Life in Pieces — Discounts & Sunk Costs

 

Tim tries to host a guys night and things don’t seem to be going his way. Beyond the awkwardness of just the two of them, the big pay per view fight lasts only a couple of seconds. While the two did get to watch the fight, which had a knockout, it wasn’t quite worth the hundred dollars they paid. Tim notes that he may be able to turn it off and get his money back. With a lot of experience goods, it’s not necessarily the actual outcome of the action that people care about. Tim and Matt did see a fight, so why is he so focused on getting his money back?

A second quick econ line occurs later when they sit down for dinner. Even though Tim isn’t eating any tacos, he notes that the cook is cheaper since he expects Matt to eat 25 or 26 tacos. This form of bulk discounting represents second degree price discrimination. With this pricing mechanism, the hope is to induce customers to purchase more than they would have (law of demand) even though making an additional taco doesn’t have the added cost of another cook.

Argo — The Best Bad Idea

A CIA agent creates a fake Hollywood production in order to fool Iranian terrorists into releasing a group of U.S. diplomats based on the 1979 Tehran hostage crisis. In this scene, Tony (Ben Affleck) presents the concept of Argo. The CIA will eventually grant the proposal, but they want to know if there are any other bad ideas that could be better.

The concept of “the best bad idea” helps explain why some firms may operate in the short-run despite suffering a loss. While firms would love to earn a positive profit, there are a few loss situations available as well:

  1. (WORST) Firms can produce below AVC and lose both their fixed costs and some of their variable costs
  2. (BAD) Firms can shut down when prices are below AVC and lose their fixed costs
  3. (BEST OF THE BAD) Firms can produce as long as prices are above AVC and lose a little bit of money

Some students always want to divert to shutting down if firms face losses, but there’s a “better bad idea” as long as prices are above average variable costs.

Thanks to Darren Grant for the clip suggestion!

Darren also has a new book out entitled Methods of Economic Research!

Wendy’s — Choice is Good

This Wendy’s commercial picks fun at Soviet economics that were notorious for limiting options available to consumers in the name of efficiency, but monopolistic competition in a capital market thrives on product differentiation and the ability to cater to people’s preferences.

Thanks to Rob Szarka for the find!

Seinfeld — Soup Nazi

 

Superior products can provide companies with a short term barrier to entry in a market, but they aren’t usually long lasting. Beyond technological superiority, some companies may have service or quality superiority, as is the case with the Soup Nazi in Seinfeld. Offering a superior product allows the owner to treat customers rudely, offer high prices, and restrict output as he desires.

This clip is available thanks to Economics of Seinfeld.

Stossel — Diamond Engagement Rings

 

In this Stossel segment, we learn about the history of the De Beers diamond corporation and their control of the diamond market. Stossel interviews guests and asks them to identify diamonds from knock-off rings, but most can’t tell the difference despite claiming to be capable.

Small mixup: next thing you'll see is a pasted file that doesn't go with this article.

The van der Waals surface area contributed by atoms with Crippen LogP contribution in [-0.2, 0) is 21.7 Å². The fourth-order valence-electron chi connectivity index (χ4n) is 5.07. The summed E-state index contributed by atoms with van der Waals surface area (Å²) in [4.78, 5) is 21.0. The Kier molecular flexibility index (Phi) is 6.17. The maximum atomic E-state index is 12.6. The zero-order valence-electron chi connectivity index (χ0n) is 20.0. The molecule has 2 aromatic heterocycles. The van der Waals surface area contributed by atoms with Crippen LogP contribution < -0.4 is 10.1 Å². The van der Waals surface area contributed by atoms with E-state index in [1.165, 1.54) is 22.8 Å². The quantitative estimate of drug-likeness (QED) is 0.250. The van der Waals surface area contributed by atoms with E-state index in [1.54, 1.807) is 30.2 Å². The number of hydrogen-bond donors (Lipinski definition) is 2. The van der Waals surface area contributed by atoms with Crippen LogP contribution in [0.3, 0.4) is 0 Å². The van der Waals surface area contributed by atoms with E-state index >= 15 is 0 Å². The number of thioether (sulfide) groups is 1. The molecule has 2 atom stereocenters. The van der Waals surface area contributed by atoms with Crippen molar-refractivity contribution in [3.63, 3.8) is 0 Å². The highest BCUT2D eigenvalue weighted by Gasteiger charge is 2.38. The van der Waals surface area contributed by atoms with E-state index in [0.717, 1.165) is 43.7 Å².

Adam Ruins Everything — Diamond Rings

One of the textbook examples of monopoly power comes from De Beers Diamond Corporation and their control over the diamond markets since the end of the Great Depression. In this short scene, Adam Conover covers the history on engagement rings and discusses the monopoly power that the De Beers company had in the market.

Adam Ruins Everything is a half-hour informational comedy were host, Adam Conover, debunks popular myths. Each episode is divided into 3 segments with some common theme. In the Spring of 2018, James Tierney and I sat down to go through all three seasons of Adam Ruins Everything to pick out examples in each episode that could be used in an economics course. If you’re curious about the paper, you can read about it here.

Hawaii 5-0 — Product Differentiation

 

In monopolistically competitive markets, sellers offer differentiated products, and this Hawaiian food truck is no different. While some people believe that food trucks should only offer a small range of menus, the chef argues that in order to stand out in such a competitive market that he has to offer variety. Introducing new substitutes will decrease the demand for others and eventually lead to zero economic profit.

Thanks to Hannah Canil for the clip suggestion!

Das Racist — Combination Pizza Hut And Taco Bell

If you haven’t driven by YUM!’s combination stores, they are a site to see. A family of picky eaters can stop by a location and grab a combination (depending on the pairings) of pizza, tacos, fried chicken, fish, or burgers. The combination of stores varies depending on the area, and some even have three-in-one:

pizza hut taco bell kfc

This song (and accompanying picture) can serves a great introduction to the concepts of product differentiation and economies of scope. The YUM! brands have a large presence in major categories in the fast food market:

4. KFC —  20,404 locations
7. Pizza Hutt — 13,728
11. Taco Bell — 6,500

Thanks to Rob Szarka for the recommendation.

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